Jasper Johns’s “Flag on an Orange Field II,” 1958. (Jasper Johns/Licensed by VAGA, New York, NY Photo: Tim Nighswander/ Imaging4Art.com/Courtesy Glenstone Museum)

The 1962 LeWitt work on view, “Run IV,” is the most subtly suggestive of dance energy, with its repeated rows of stick figures painted on canvas and wood, their heads tucked down, bodies leaning forward in a sprinter’s long-legged stride. Individually, these runners are stringy, tense and frozen, like the Giacometti figure in a nearby gallery; stand back and unfocus your eyes a bit, and they seem to flow, like a flip book, into lines of forward thrust.

LeWitt brought his obsession with repetition and what it can do to the viewer’s eye to a dance decor he made for minimalist choreographer Childs. In 1979, he created a striking black-and-white film for her abstract work simply titled “Dance.” Childs had thought the artist might paint a backdrop for her, but LeWitt insisted that her dancers were the project’s big idea, and he wanted to augment their actions, so he used a camera to produce layered images. The final product was a montage of larger-than-life views of the dancers, multiplied somewhat like “Run IV.” In performance, the live dancers appear to mirror their filmic counterparts, their living color popping against LeWitt’s monotone. I was fortunate to see this mesmerizing play of contrasts when Childs brought “Dance” to the University of Maryland’s Clarice Smith Center in 2011.

I asked Rales if, given the open space inside the pavilions and surrounding them, she would ever commission a site-specific performance.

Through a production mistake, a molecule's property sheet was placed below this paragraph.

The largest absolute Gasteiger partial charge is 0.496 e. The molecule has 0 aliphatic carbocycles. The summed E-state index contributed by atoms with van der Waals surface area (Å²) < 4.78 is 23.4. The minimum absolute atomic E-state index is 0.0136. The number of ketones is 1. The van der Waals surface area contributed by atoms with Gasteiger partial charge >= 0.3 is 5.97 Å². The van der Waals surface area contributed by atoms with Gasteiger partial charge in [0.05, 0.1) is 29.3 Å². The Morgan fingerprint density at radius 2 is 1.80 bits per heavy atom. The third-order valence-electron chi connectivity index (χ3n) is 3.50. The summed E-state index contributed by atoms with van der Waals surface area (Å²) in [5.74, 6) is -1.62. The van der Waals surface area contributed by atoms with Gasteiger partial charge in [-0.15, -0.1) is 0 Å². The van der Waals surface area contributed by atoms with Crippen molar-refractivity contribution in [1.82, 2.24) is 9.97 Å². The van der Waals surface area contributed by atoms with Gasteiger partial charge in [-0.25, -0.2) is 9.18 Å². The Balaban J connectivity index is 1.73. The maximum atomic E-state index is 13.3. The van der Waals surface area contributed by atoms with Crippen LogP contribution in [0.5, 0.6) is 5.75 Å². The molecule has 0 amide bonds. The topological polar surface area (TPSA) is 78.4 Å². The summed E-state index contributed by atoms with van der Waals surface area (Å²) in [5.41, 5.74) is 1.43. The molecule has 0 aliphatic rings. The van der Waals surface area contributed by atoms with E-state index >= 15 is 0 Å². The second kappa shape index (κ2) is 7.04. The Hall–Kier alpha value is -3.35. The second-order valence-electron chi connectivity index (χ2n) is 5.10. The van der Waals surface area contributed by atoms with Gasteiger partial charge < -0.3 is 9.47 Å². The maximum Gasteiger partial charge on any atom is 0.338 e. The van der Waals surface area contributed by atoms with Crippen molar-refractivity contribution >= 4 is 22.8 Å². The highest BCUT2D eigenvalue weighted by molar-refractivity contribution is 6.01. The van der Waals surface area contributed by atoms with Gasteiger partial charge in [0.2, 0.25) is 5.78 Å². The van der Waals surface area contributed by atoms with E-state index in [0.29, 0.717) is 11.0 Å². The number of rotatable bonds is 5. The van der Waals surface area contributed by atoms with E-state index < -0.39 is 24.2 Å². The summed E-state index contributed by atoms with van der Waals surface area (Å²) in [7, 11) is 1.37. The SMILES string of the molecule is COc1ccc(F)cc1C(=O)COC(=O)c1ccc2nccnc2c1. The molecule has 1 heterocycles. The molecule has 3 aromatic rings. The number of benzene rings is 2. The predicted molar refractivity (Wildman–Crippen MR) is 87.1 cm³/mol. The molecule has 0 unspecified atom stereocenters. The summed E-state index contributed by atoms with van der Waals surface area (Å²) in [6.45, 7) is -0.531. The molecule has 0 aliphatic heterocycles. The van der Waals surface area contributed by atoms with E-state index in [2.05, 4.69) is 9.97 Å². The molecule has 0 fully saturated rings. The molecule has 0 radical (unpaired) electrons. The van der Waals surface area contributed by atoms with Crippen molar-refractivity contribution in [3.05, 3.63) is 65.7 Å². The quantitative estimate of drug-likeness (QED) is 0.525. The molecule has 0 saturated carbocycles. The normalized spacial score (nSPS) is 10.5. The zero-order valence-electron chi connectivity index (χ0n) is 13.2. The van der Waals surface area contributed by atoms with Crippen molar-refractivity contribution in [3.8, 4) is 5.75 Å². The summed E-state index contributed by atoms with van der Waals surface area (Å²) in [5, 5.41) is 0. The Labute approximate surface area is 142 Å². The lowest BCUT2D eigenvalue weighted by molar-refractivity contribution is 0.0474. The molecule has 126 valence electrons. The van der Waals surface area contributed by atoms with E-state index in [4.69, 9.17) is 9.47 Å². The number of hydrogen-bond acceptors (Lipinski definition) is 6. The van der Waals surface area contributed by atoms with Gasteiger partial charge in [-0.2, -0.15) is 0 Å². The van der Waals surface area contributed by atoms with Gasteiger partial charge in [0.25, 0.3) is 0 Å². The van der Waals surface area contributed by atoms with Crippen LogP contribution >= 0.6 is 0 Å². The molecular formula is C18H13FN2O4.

“Performance is becoming ever more important to contemporary art museums,” Rales noted, citing new buildings that include spaces for dance. So, while she has no current plans for dance at Glenstone, she’s leaving the door open. “I never want to rule it out,” she said. “If there’s a proposal for something related to dance that fits well with how we like to show art, which is in these spare open spaces, we might consider it.

“We’re really interested in those things that appeal to multiple senses.”

Among Glenstone’s current offerings, Rales points to Robert Gober’s “Untitled,” a room-size installation that is part forest, part prison, with barred windows and sinks eternally gushing water. She also mentions the outdoor audio installation in the trees, “FOREST (for a thousand years . . .),” by Janet Cardiff and George Bures Miller, where disembodied sounds of gunfire, aircraft and birdsong envelop visitors like an experience in immersive theater.

“If dance and performance can support that,” Rales said, “it will absolutely be something that we will be increasingly interested in.”

Glenstone, 12100 Glen Rd., Potomac, Md. Admission is free, but tickets must be reserved online at glenstone.org.